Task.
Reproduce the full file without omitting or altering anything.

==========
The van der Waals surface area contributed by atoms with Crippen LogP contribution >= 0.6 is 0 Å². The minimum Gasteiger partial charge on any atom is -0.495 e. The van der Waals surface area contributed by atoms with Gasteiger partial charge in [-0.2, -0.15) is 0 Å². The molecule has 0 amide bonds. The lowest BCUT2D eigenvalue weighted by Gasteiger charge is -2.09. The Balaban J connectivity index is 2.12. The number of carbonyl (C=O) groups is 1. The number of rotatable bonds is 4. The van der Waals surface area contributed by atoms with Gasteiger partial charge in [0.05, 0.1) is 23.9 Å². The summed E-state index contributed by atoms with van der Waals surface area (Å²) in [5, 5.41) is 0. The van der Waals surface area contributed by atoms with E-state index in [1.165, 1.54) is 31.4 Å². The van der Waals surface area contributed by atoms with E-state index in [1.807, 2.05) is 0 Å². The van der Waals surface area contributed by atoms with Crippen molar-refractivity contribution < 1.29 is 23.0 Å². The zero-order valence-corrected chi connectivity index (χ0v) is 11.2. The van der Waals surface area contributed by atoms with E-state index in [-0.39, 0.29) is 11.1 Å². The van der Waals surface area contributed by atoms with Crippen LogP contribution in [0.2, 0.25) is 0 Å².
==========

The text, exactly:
The van der Waals surface area contributed by atoms with Crippen LogP contribution >= 0.6 is 0 Å². The minimum Gasteiger partial charge on any atom is -0.495 e. The van der Waals surface area contributed by atoms with Gasteiger partial charge in [-0.2, -0.15) is 0 Å². The molecule has 0 amide bonds. The lowest BCUT2D eigenvalue weighted by Gasteiger charge is -2.09. The Balaban J connectivity index is 2.12. The number of carbonyl (C=O) groups is 1. The number of rotatable bonds is 4. The van der Waals surface area contributed by atoms with Gasteiger partial charge in [0.05, 0.1) is 23.9 Å². The summed E-state index contributed by atoms with van der Waals surface area (Å²) in [5, 5.41) is 0. The van der Waals surface area contributed by atoms with E-state index in [1.165, 1.54) is 31.4 Å². The van der Waals surface area contributed by atoms with E-state index in [1.807, 2.05) is 0 Å². The van der Waals surface area contributed by atoms with Crippen molar-refractivity contribution < 1.29 is 23.0 Å². The zero-order valence-corrected chi connectivity index (χ0v) is 11.2. The van der Waals surface area contributed by atoms with E-state index in [-0.39, 0.29) is 11.1 Å². The van der Waals surface area contributed by atoms with Crippen LogP contribution in [0.2, 0.25) is 0 Å².